The Bolton News: FOUNDER: Lord LeverhulmeFOUNDER: Lord Leverhulme

He said: “I think the debate is warranted but Lever was an enlightened man.

“He argued for women’s suffrage and the ethics of his company live on in Unilever who are one of the best in the world in terms of sustainability.

“Bolton should be proud of him and to have a park named in his honour is warranted. There are far worse than Lever.”

The Topple the Racists campaign said: “In the short space since the statue of Edward Colston went into the river, we have seen a sweeping wave of changes – from colleges, to councils to cultural institutions – various authorities are suddenly taking action to remove or rename monuments to slavers.

“We are actively encouraging people to engage with our list of monuments, not just by submitting examples, but by reading through the ones listed, and providing different perspectives on historical figures.”

Laura Townshend, 23, who lives close to Leverhulme Park, said: “Lever’s influence in Bolton is really apparent. But I had no idea how he had acquired some of his wealth. I was shocked as it was not something I had ever heard of.

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“It is only ever his work as a philanthropist that is discussed rather than his dealings in Africa.”

Laura said she would like to see more information about Lever’s past in the park.

She said: “We need consistency in how we teach the history of public figures and I would like to see a plaque that recognises Lever’s contributions to the local community but also shows that he caused harm to other people.”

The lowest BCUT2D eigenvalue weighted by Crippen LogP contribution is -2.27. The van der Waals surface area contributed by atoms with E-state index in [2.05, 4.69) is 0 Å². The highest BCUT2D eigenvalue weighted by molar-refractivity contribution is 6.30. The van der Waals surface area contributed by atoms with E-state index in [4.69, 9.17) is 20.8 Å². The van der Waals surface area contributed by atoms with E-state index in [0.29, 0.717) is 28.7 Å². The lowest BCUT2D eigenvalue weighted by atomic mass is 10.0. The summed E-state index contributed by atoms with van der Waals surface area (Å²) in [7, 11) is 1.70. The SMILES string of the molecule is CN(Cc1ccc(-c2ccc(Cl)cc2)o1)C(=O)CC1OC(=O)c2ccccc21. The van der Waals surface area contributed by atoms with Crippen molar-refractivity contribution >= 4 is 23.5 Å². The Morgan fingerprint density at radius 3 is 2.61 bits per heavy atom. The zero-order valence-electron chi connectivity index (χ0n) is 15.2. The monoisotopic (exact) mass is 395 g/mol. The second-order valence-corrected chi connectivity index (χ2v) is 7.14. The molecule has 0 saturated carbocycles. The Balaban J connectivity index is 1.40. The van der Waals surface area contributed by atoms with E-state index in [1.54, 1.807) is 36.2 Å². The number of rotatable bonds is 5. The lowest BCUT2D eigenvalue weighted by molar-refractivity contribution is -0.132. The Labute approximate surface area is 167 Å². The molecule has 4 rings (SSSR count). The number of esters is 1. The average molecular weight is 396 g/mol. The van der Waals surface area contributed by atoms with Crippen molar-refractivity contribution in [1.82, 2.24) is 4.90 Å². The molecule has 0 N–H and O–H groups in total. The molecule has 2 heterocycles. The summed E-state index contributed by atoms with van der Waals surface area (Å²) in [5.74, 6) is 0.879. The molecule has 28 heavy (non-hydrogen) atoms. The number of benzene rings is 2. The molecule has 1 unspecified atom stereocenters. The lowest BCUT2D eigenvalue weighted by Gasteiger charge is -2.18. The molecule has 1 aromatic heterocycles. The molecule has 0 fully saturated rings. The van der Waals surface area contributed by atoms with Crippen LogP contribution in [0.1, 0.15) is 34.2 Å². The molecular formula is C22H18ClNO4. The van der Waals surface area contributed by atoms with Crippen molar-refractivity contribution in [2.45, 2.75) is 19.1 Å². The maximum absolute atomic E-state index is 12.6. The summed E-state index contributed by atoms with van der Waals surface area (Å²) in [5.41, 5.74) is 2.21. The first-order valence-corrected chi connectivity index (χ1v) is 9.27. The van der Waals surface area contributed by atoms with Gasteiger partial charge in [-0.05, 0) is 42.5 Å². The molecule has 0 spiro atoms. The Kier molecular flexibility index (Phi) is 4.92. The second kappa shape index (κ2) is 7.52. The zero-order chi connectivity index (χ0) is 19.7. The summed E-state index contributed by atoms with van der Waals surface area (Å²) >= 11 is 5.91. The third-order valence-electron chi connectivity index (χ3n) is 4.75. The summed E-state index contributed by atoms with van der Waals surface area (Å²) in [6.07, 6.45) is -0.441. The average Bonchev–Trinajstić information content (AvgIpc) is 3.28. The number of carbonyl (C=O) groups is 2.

The Leverhulme Trust said: "Racism of any and all forms is abhorrent and is condemned by the Trust.

"The particular mission of the charity is to provide scholarships for research and education.

"Over the course of several decades, the Trust has funded numerous authoritative and independent studies of colonialism, of the long history of black Britons and of the lived experience of minority ethnic communities in this country and elsewhere.

"The Trustees will continue to offer Leverhulme grants to study these and other social inequalities and in this way help rid the world of the systemic injustices of racism."


Lord Leverhulme, dubbed the Soap King, was born on September 19, 1851, and has left behind a legacy which lives on today.

William Hesketh Lever, who later became the first Viscount Lord Leverhulme, was a renowned industrial entrepreneur who launched his industrial success with a bar of soap.

Eventually, he became one of the town's most generous benefactors.

He was born in Wood Street, Bolton, the son of a grocer.

His business life had humble beginnings when, as a shrewd teenager, he worked in the family shop and cut up and wrapped the long bars of yellow soap used at the time.

As the firm grew, he decided to manufacture his own brand, which he named Sunlight.

Premises were rented and within the first year, a thousand tons were produced. From earning one shilling a week, his finances rocketed and, by 1918, his estate showed a surplus of an amazing £5,000,000.

It was no more than his strong Bolton family background expected of him as he had been born to a long line of hard-working Levers, counting among his ancestors Robert Lever, the founder of Bolton Grammar School in 1641.